Instead, the Denver police arrived and told Mr. Knapp he could not comfort Harley or take him to a vet for treatment.  Mr. Knapp tried repeatedly to get back to Harley’s side as he lay gasping for breath in the street but the police threatened to arrest him if he did not leave.  Denver police contacted the on-call ACO and stood guard over the suffering pet for more than an hour, preventing anyone from assisting.  Harley finally died shortly before the ACO arrived.

Screengrab from the ABC 7 website depicting Harley's owners meeting the Good Sam who tired to help him.

Screengrab from the ABC 7 website depicting Harley’s owners meeting the Good Sam who tired to help him.

The heartbroken owner would like to see the officers held accountable for their cruelty in some way.  One local pet advocate wrote to city council, asking that the city stagger its ACO shifts so there would be better coverage for community pets in need during evening hours.  Dozens of people attended a memorial for Harley last night.  But the police department has stood by the actions of its officers:

Denver Police said injured dogs are unpredictable and helping them puts both the animal and the person at risk.  Police posted a YouTube video in which a veterinarian and animal control officer explain why it’s best to wait for professionals to handle an injured animal.

While we can all agree that allowing a trained professional to handle an emergency situation sounds ideal, it’s not always practical in real life.  Wouldn’t it have made more sense to allow the Good Sam to transport the dog to a vet and free up the resources of the police department so they didn’t have to stand guard over a dying pet?  I mean, assuming Denver still has actual crime happening?

Harley’s right to live should have been protected.  Instead, he was left to suffer an agonizing death while the police threatened someone willing to try to save Harley’s life.  Trying to help an injured dog is not a crime.  If these officers are not needed in Denver to fight real crime, perhaps they should be laid off or at least transferred to the Threateners of Good Samaritans department, since Denver apparently sees such a need.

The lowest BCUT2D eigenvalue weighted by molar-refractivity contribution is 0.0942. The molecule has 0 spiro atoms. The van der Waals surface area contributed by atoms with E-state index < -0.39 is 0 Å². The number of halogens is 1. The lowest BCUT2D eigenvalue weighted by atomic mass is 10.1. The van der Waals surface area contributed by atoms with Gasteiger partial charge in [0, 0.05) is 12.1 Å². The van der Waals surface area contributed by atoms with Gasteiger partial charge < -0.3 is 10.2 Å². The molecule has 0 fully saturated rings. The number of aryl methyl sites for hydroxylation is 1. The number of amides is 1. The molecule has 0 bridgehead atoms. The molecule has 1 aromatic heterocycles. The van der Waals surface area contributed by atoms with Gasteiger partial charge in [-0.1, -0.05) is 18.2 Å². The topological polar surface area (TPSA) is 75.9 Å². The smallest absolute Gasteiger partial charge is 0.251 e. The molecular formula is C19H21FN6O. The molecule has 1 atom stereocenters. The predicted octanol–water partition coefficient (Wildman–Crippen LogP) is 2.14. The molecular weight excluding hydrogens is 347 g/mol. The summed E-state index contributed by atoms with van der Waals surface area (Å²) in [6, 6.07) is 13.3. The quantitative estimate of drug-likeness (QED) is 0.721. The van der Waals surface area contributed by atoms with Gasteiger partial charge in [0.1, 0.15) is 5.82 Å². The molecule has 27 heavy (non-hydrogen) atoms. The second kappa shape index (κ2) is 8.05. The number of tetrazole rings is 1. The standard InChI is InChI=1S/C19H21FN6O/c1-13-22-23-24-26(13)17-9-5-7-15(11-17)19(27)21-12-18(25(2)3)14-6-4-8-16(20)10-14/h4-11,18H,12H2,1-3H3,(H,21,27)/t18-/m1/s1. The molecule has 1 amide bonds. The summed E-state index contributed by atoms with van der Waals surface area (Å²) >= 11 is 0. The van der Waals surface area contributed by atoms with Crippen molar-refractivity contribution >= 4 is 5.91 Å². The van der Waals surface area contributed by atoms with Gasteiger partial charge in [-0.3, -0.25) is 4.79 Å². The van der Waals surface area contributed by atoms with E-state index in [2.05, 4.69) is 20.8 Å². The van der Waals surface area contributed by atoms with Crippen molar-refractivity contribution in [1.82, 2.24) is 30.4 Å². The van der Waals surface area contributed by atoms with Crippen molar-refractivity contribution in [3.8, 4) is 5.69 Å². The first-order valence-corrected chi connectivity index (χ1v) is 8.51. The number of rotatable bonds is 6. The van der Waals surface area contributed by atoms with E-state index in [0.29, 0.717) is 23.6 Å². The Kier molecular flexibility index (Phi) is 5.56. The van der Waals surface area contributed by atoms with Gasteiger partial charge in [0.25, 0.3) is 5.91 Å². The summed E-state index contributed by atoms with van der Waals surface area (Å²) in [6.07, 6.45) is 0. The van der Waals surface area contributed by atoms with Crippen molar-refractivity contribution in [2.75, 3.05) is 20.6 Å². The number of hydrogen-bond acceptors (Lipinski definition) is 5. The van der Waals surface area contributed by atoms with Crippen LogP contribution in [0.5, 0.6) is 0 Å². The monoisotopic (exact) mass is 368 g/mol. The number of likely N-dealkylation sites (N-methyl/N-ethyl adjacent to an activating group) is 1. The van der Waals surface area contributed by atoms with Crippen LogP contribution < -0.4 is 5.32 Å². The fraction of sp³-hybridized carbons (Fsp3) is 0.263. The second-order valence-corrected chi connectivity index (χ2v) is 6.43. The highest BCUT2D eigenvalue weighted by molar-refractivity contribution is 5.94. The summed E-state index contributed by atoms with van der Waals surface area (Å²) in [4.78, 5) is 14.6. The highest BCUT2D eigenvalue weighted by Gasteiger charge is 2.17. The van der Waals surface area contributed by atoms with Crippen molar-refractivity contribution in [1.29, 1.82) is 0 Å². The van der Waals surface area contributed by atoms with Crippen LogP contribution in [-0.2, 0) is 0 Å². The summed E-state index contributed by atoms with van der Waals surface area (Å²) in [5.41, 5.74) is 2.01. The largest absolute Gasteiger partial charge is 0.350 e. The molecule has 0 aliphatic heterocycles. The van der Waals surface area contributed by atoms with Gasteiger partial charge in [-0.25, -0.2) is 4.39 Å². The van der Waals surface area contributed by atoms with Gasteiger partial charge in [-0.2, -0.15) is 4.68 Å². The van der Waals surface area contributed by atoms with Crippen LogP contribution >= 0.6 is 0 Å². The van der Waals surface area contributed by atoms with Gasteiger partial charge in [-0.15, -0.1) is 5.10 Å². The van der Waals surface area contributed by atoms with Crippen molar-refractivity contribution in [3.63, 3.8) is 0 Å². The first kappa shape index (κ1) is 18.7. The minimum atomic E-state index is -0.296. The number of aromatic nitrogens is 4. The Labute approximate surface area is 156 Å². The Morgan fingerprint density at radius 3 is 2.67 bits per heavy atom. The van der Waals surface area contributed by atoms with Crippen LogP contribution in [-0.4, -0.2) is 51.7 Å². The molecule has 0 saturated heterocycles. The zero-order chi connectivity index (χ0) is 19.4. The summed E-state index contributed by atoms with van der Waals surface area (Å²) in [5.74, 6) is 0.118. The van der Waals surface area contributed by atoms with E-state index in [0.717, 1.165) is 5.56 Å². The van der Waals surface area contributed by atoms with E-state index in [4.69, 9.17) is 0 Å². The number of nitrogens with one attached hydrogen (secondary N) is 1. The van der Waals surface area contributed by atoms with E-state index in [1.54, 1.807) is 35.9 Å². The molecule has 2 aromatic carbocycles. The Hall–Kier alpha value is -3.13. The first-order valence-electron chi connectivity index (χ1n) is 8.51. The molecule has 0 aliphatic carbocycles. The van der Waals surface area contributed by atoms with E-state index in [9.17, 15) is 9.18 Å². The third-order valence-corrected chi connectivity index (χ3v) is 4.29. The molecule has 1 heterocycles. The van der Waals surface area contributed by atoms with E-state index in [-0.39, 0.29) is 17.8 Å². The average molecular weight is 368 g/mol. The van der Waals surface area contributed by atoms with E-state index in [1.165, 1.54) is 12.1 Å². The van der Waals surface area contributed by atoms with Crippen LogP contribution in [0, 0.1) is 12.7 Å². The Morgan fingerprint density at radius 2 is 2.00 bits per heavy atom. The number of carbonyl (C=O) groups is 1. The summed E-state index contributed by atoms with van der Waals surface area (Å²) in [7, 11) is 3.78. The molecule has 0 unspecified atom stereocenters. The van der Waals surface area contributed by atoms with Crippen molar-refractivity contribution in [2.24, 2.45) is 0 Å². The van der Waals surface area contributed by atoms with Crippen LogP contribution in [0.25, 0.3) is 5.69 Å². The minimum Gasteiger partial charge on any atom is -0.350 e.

(Thanks Tonya for sending me this story.)

Main Line Animal Rescue Refuses to Return Lost Pet to Owners

Many people looking to add a pet to the family are open to the idea of getting one from a rescue group.  It’s got a built-in feel good that people enjoy.  And a satisfied customer is likely to refer friends and family in future.  In these ways, rescue groups have got a good thing going.  In fact, they would have to work hard in order to negate the positivity inherent in their work and turn it into disdain.

Unfortunately, there are too many rescue groups doing exactly that.  They discourage people from adopting by employing restrictive screening protocols, shut poor people out of the opportunity to rescue by selling pets for large amounts of money and/or sell lost pets whose owners want them back because the rescue deems the owners unworthy.  That’s a lot of effort to shoot oneself in the foot.  And it’s widely accepted that unsatisfied customers tell many more people about their bad experiences than satisfied customers.  Homeless pets continue to be homeless and so-called shelters continue to kill, citing the long debunked “not enough homes” reason for the killing.

When a PA family’s beagle accidentally escaped his home last week, the owners immediately began searching for him.  The Kreksteins left their contact information with both the police and the local SPCA.  Their dog Flash was microchipped and they were reassured that if any animal group scanned that chip, they would receive a phone call.  And they did – from Main Line Animal Rescue, the place where they’d adopted Flash two years ago. But it wasn’t about getting their dog back: